The pre-history of the Friedman unit

Those of us who blogged through the Iraq War will of course remember the Friedman unit, a measurement of time defined as how long it will take until things are OK in Iraq, conventionally equal to six months, named for Thomas “Airmiles” Friedman of the New York Times. But I didn’t realise the unit has a prior history. Not until I read Waugh in Abyssinia, that is.

OK so; this is the book Evelyn Waugh wrote about the Italian invasion of Ethiopia, that would become the source for his novel Scoop!. It’s a very strange book. Waugh divides it into three parts, and there’s no reason not to tackle it in the same way. The first third is a potted history of imperialism in the Horn of Africa, startlingly radical (he basically adopts a Hobson/Lenin economic-determinist explanation) and very critical of the British (mostly for hypocrisy). His account of the complicated way in which Ethiopia was both a target of imperialism and an expansionist empire itself, and his insistence on the transformative importance of the League of Nations’ international recognition of the country, is great.

The second contains Waugh’s narrative of his travels and the war. This is basically why the book is still read – it’s classic impressionistic travel writing, with good jokes about reporters prefiguring Scoop, fine prose, and a subtle account of a pre-modern society trying to be modern.

What he’s going on about here is one of the key forms of the state in the 20th century – the development dictatorship. Waugh is very good on the conflicts inherent in this, the contract-hunting chancers and weirdos drawn to it, and the ambivalence of the whole project. Ambivalence about modernity is the core theme of his work, and development dictatorship gave him enormous scope to, ah, develop it. One of the key things you have to grasp about him is that although his self-presentation in his old age was as someone who’d been a deep reactionary all along, his books aren’t often like that. He plays up the old git shtick, and then leaps on a train de luxe to the front line. The contradiction is where the art gets in, and why the journey to Ethiopia inspired him.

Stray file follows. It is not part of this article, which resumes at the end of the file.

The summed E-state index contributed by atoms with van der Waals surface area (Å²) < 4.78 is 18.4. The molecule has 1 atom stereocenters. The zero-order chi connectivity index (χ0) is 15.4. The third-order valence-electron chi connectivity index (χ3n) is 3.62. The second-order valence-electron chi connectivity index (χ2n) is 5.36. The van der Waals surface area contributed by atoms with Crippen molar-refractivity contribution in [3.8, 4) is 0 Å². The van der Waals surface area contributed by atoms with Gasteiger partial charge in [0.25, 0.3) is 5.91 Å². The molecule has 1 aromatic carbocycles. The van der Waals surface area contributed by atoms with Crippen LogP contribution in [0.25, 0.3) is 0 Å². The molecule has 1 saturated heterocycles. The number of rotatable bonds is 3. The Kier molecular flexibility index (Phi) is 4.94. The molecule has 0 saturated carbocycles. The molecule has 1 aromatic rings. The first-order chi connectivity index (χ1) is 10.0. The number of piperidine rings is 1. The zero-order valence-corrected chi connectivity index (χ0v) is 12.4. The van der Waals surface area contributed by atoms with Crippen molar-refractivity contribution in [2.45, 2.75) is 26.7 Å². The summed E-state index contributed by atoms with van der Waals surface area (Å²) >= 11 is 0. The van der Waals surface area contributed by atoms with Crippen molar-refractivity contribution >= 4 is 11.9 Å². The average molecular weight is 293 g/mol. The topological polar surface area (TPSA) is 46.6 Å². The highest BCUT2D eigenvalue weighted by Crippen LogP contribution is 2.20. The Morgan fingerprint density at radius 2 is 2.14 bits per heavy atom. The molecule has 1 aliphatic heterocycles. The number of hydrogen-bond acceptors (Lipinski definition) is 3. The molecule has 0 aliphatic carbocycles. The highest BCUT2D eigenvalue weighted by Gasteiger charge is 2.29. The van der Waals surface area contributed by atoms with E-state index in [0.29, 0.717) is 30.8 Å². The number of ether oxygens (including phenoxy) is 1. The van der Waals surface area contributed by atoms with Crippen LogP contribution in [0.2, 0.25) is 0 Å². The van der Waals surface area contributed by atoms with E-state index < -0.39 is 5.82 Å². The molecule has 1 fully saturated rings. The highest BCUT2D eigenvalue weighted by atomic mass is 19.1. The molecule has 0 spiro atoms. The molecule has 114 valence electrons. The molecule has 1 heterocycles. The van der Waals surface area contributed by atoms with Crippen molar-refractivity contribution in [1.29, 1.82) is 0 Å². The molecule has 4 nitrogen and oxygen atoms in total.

The third section, though, is completely weird. Waugh went back to Ethiopia after the Italians occupied it, and at this point his scepticism seems to have completely failed him. He kicks off mocking journalists in Djibouti who tell him the war isn’t over and guerrillas are everywhere, warms up by insulting British MPs who make the mistake of caring what happened to the Ethiopians, and travels up the line to Addis Ababa. On the way he observes that every bridge, tunnel, and choke point is heavily guarded by tired, nervous Italian soldiers. No matter.

He goes to see the Italian governor, who has installed himself in the emperor’s palace, surrounded by the few sticks of dictator chic the looters didn’t steal or torch. Six months, they agree. He bashes “liberals” some more. Guerrillas break into the city centre in company size, exactly as the guy he was shitposting says, and he gets shot at. Six months, he says, and everything will be OK. Not just the unit size, or the security situation, but the characteristic architecture and interior design of the Friedman unit has been defined. He has another dig at a British MP for believing that the Ethiopian resistance government still exists. They’ll be put in the bag, in six months. Rather as the Americans never did get Saddam’s appointed deputy, the Italians never did catch it.

He completely falls head over heels in love with the Italian contractors who are building a new road as a counterinsurgency project (it’s going to be done in six months), and announces that the Ethiopians never bothered to build any roads, forgetting that he already praised one of theirs a hundred and fifty pages back. It’s a header right into the deep end of the trahison des clercs.